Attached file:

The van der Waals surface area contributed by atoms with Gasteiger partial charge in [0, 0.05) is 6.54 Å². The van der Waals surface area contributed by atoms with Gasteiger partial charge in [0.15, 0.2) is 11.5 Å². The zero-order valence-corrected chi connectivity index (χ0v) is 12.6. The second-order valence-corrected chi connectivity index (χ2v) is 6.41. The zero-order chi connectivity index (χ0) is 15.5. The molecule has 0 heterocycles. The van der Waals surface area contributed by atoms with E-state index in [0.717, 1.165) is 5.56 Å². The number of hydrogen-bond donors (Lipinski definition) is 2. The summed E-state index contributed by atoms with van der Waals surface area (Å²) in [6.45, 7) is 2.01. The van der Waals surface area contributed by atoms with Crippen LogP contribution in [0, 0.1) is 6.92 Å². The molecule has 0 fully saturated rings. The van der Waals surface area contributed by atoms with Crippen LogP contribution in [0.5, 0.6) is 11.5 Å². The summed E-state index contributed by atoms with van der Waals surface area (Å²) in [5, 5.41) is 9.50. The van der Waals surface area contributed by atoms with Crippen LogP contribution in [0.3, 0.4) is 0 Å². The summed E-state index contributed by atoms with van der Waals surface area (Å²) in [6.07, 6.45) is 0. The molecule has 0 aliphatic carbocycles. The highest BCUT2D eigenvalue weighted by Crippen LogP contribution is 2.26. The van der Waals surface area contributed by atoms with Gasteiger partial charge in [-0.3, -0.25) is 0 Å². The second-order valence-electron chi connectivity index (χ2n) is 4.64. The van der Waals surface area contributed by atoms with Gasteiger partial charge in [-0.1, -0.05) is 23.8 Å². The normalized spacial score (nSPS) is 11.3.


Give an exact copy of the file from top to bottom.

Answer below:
The van der Waals surface area contributed by atoms with Gasteiger partial charge in [0, 0.05) is 6.54 Å². The van der Waals surface area contributed by atoms with Gasteiger partial charge in [0.15, 0.2) is 11.5 Å². The zero-order valence-corrected chi connectivity index (χ0v) is 12.6. The second-order valence-corrected chi connectivity index (χ2v) is 6.41. The zero-order chi connectivity index (χ0) is 15.5. The molecule has 0 heterocycles. The van der Waals surface area contributed by atoms with E-state index in [0.717, 1.165) is 5.56 Å². The number of hydrogen-bond donors (Lipinski definition) is 2. The summed E-state index contributed by atoms with van der Waals surface area (Å²) in [6.45, 7) is 2.01. The van der Waals surface area contributed by atoms with Crippen LogP contribution in [0, 0.1) is 6.92 Å². The molecule has 0 fully saturated rings. The van der Waals surface area contributed by atoms with Crippen LogP contribution in [0.5, 0.6) is 11.5 Å². The summed E-state index contributed by atoms with van der Waals surface area (Å²) in [5, 5.41) is 9.50. The van der Waals surface area contributed by atoms with Crippen LogP contribution in [0.3, 0.4) is 0 Å². The summed E-state index contributed by atoms with van der Waals surface area (Å²) in [6.07, 6.45) is 0. The molecule has 0 aliphatic carbocycles. The highest BCUT2D eigenvalue weighted by Crippen LogP contribution is 2.26. The van der Waals surface area contributed by atoms with Gasteiger partial charge in [-0.3, -0.25) is 0 Å². The second-order valence-electron chi connectivity index (χ2n) is 4.64. The van der Waals surface area contributed by atoms with Gasteiger partial charge in [-0.1, -0.05) is 23.8 Å². The normalized spacial score (nSPS) is 11.3.